I truly need to catch up on sleep. I’ve been up until 2 or later the past couple nights. For good reason. Last night I attended the Furtman Farm Star Party in northern Wisconsin, an annual gathering of starry-eyed men and women who will stop at nothing – neither frost, nor dew nor the sweet whispers of sleep – to track down comets, star clusters and the finest details of Jupiter’s cloud belts at all hours of night. We were fortunate to have clear skies and steady seeing as well one fellow who could bark like a coyote. Between hunting carbon stars and globular star clusters, he barked a lone coyote almost to within petting distance. OK, I exaggerate, but just a little.
After we’d had our fill of the celestial vault, we took a break to “laser paint” a big, old grain silo on the property in what’s becoming an annual tradition. After a half dozen free-form portraits based loosely on Christmas trees, fires, stars and joists of light, we were suddenly hungry. Under the dim red light our happy host Greg Furtman installed in his kitchen, our group enjoyed all kinds of snack food including so-called “Five Alarm” hot peanuts. After much sampling and debate we agreed they were closer to 2.5 alarms.
Our group returned to the dewy cold and peered at the fantastic spots and belts of Jupiter until 1:30 a.m. I drove home fortified by the pleasures of laughter, conversation and friendship shared with one of the finest groups of people on the planet … on any planet.
Tomorrow Comet Elenin will pass closest to the sun in the sky as seen from Earth. Don’t get too excited, because there will be nothing to see. First, let’s dispel the baloney about the comet blocking the sun. It’s not only much, much too small to accomplish this, but we’re not even sure there’s a comet there anymore. Elenin started falling to pieces in late August and by the time of last telescopic observation some 11 days ago, it had faded to below 10th magnitude – dim! More importantly, Comet Elenin will NOT pass in front of the sun, because its orbit takes it some 2.2 degrees or four full moon diameters above the sun. That’s a complete miss!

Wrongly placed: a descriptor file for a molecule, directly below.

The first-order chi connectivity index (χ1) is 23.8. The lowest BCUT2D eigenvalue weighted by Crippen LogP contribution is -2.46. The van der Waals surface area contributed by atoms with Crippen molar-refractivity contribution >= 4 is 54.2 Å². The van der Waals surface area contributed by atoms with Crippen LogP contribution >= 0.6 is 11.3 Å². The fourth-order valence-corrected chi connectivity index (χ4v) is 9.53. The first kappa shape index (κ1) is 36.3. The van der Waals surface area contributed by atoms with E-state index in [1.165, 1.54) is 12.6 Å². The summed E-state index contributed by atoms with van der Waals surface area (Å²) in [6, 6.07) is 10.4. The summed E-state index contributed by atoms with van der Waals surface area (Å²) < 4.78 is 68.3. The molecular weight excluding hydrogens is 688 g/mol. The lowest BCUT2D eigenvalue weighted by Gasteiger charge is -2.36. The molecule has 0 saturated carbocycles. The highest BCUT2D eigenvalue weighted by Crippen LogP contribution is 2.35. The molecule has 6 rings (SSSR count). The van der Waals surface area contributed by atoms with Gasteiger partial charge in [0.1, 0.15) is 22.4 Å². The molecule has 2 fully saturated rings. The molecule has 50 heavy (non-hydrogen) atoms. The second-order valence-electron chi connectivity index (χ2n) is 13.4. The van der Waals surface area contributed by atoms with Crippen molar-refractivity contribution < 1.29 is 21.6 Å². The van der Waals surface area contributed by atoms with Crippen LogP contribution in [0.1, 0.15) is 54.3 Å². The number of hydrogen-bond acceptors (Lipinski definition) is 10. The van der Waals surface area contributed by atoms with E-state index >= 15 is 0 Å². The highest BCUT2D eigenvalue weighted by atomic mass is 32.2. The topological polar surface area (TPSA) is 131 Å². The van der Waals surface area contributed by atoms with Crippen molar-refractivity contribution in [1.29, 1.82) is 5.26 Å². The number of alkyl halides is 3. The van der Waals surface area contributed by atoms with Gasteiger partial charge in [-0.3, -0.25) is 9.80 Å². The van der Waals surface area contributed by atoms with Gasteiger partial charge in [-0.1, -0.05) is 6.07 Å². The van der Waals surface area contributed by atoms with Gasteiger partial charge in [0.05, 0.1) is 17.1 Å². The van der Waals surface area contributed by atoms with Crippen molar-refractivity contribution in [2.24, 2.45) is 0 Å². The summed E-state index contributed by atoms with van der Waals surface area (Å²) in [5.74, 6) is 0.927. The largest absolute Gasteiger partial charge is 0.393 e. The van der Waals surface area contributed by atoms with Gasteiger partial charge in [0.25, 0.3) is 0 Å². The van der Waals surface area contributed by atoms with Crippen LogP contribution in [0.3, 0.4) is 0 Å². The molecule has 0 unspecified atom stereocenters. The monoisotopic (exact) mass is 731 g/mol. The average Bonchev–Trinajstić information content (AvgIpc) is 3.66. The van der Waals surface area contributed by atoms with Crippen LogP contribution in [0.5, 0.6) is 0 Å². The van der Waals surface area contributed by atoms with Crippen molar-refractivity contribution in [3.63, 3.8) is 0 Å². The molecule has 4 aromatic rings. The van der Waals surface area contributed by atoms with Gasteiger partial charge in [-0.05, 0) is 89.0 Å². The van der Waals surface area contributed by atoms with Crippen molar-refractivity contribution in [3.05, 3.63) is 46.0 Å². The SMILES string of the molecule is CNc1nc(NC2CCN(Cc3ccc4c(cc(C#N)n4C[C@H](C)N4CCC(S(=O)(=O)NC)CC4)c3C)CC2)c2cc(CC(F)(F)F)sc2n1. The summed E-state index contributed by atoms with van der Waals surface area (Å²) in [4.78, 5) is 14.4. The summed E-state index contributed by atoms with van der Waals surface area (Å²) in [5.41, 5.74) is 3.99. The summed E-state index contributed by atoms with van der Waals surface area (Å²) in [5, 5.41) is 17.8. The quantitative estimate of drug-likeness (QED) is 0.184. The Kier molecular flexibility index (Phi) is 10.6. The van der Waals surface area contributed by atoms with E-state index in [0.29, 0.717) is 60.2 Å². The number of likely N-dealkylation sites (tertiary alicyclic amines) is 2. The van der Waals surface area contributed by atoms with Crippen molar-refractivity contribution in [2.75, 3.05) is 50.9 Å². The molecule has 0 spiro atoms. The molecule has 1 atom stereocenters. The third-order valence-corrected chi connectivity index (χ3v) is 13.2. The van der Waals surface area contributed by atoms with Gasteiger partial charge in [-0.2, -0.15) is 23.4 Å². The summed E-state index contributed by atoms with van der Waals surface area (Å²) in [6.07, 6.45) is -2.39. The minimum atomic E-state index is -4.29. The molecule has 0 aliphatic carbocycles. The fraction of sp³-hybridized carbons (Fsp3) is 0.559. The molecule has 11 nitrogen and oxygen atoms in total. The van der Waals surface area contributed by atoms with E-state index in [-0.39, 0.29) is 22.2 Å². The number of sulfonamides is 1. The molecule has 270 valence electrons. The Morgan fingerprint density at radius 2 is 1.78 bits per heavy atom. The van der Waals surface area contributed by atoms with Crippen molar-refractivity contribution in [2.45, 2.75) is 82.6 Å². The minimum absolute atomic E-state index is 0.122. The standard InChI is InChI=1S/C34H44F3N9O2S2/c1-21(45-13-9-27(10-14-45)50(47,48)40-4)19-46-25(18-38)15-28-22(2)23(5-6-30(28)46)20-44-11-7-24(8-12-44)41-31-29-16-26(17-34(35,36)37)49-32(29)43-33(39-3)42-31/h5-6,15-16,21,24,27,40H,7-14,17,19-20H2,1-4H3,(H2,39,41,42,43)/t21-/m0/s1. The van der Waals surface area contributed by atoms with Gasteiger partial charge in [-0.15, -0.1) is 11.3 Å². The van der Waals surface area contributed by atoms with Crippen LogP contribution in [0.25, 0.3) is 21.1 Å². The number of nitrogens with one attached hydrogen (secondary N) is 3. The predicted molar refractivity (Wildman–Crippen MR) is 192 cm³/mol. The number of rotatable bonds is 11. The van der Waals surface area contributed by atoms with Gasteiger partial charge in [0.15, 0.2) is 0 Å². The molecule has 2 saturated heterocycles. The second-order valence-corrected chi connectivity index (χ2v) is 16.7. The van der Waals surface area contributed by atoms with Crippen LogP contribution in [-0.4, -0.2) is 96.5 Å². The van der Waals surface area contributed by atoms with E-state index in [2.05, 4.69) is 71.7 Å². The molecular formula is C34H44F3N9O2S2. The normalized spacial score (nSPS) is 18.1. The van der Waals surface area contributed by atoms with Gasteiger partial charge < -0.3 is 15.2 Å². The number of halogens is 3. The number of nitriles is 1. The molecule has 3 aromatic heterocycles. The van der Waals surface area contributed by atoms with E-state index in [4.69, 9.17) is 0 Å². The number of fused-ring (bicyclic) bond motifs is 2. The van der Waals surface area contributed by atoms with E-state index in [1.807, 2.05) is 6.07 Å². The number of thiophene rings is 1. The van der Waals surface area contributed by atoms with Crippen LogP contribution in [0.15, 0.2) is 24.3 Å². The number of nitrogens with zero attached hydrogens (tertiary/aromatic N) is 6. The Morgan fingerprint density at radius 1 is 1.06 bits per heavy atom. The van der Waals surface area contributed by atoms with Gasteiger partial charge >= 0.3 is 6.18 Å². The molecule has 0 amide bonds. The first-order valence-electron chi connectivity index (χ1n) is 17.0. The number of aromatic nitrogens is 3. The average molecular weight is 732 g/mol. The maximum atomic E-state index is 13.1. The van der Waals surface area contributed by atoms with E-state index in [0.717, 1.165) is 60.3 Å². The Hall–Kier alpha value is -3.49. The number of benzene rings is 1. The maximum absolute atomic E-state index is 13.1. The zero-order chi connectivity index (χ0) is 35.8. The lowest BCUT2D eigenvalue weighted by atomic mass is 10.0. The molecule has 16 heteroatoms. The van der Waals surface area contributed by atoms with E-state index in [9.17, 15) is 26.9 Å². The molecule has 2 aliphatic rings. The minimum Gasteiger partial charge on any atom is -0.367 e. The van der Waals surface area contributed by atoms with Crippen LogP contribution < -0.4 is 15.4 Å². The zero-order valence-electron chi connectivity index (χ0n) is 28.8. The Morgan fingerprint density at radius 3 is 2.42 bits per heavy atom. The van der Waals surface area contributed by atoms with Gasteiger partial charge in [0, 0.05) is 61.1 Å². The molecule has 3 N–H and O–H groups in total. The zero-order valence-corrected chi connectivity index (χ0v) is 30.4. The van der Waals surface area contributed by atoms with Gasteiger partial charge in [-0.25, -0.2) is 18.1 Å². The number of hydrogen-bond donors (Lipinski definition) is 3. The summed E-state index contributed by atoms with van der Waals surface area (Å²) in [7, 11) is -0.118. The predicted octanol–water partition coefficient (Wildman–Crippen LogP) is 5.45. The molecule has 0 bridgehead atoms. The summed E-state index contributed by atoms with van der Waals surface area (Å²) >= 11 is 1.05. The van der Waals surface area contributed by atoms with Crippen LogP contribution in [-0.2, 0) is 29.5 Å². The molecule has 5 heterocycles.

When a planet or comet or other celestial object lines up closest to the sun on a north-south line, we say the two bodies are in conjunction. Conjunctions are very common, happening all the time during every year. Saturn was in conjunction with the sun this summer and Mercury will be on September 28. Not a big deal – just the mechanics of planets orbiting about the sun in roughly the same flat plane called the ecliptic. Some are closer to us like Mercury and Venus; others like Saturn are farther away, but they regularly bunch up and appear close to one another when they appear in the same line of sight.
Mercury, Comet Elenin, the sun and the moon all lie at very different distances but appear along the the same line of sight Monday.
On September 26 about 11 p.m. Central time, Comet Elenin will be in conjunction with the sun. Since comet and sun are continually moving, a conjunction lasts only a moment, though in terms of proximity, they’ll be near one another for a few days. After conjunction, the comet moves west of the sun and will appear in the morning sky. Keep your fingers crossed something’s left to see.
Many had hoped Comet Elenin would show up in images taken with the Solar and Heliospheric Observatory’s (SOHO) C3 coronagraph, a device with blocks the glare of the sun to show the nearby solar environment. Nope, not there. See for yourself in the picture I grabbed today. That means the comet is certainly below the SOHO magnitude limit of 7 and undoubtedly MUCH fainter. Some amateur astronomers had hoped that backlighting of Comet Elenin’s dust would cause a re-brightening as it approached the sun the same way your breath lights up on a winter day. If that’s happening, it’s still too dim for SOHO to see.
The comet is completely invisible down here on Earth because of glare from sunlight now through the end of the month. By about the 10th of October, it may be visible through large telescopes in a dark sky in Leo the Lion shortly before the start of morning twilight. I’ll put together a map soon on how to find it for those who like a challenge. Meanwhile, what’s left of the comet might still show – though I doubt it – in SOHO images through September 29.